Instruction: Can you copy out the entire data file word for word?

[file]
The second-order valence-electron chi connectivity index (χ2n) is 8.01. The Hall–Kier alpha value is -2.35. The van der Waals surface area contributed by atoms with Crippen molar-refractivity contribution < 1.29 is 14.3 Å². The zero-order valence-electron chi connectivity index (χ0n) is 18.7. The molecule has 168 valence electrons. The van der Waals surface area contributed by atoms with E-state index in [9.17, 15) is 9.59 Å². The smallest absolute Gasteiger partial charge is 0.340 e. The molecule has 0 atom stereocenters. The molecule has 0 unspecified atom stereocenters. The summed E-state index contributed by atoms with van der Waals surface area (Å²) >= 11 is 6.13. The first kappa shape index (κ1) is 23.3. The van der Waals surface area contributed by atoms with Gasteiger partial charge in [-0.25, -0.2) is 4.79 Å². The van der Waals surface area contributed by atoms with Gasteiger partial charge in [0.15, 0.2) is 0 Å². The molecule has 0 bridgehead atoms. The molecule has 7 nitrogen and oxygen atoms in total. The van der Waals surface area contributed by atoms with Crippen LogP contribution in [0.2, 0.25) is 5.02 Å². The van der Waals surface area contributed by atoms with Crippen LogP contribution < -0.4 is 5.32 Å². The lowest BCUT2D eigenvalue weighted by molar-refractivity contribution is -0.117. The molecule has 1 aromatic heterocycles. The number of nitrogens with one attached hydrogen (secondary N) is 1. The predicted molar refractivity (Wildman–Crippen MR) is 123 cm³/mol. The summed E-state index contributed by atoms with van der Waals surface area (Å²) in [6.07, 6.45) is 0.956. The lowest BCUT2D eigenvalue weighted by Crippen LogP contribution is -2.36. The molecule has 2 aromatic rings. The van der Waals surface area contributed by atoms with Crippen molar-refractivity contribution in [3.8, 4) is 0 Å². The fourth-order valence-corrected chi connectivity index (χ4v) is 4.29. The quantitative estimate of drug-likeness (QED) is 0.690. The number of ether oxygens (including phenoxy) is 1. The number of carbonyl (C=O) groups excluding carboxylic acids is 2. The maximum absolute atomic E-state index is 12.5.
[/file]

The second-order valence-electron chi connectivity index (χ2n) is 8.01. The Hall–Kier alpha value is -2.35. The van der Waals surface area contributed by atoms with Crippen molar-refractivity contribution < 1.29 is 14.3 Å². The zero-order valence-electron chi connectivity index (χ0n) is 18.7. The molecule has 168 valence electrons. The van der Waals surface area contributed by atoms with E-state index in [9.17, 15) is 9.59 Å². The smallest absolute Gasteiger partial charge is 0.340 e. The molecule has 0 atom stereocenters. The molecule has 0 unspecified atom stereocenters. The summed E-state index contributed by atoms with van der Waals surface area (Å²) >= 11 is 6.13. The first kappa shape index (κ1) is 23.3. The van der Waals surface area contributed by atoms with Gasteiger partial charge in [-0.25, -0.2) is 4.79 Å². The van der Waals surface area contributed by atoms with Gasteiger partial charge in [0.15, 0.2) is 0 Å². The molecule has 0 bridgehead atoms. The molecule has 7 nitrogen and oxygen atoms in total. The van der Waals surface area contributed by atoms with Crippen LogP contribution in [0.2, 0.25) is 5.02 Å². The van der Waals surface area contributed by atoms with Crippen LogP contribution < -0.4 is 5.32 Å². The lowest BCUT2D eigenvalue weighted by molar-refractivity contribution is -0.117. The molecule has 1 aromatic heterocycles. The number of nitrogens with one attached hydrogen (secondary N) is 1. The predicted molar refractivity (Wildman–Crippen MR) is 123 cm³/mol. The summed E-state index contributed by atoms with van der Waals surface area (Å²) in [6.07, 6.45) is 0.956. The lowest BCUT2D eigenvalue weighted by Crippen LogP contribution is -2.36. The molecule has 2 aromatic rings. The van der Waals surface area contributed by atoms with Crippen molar-refractivity contribution in [3.8, 4) is 0 Å². The fourth-order valence-corrected chi connectivity index (χ4v) is 4.29. The quantitative estimate of drug-likeness (QED) is 0.690. The number of ether oxygens (including phenoxy) is 1. The number of carbonyl (C=O) groups excluding carboxylic acids is 2. The maximum absolute atomic E-state index is 12.5.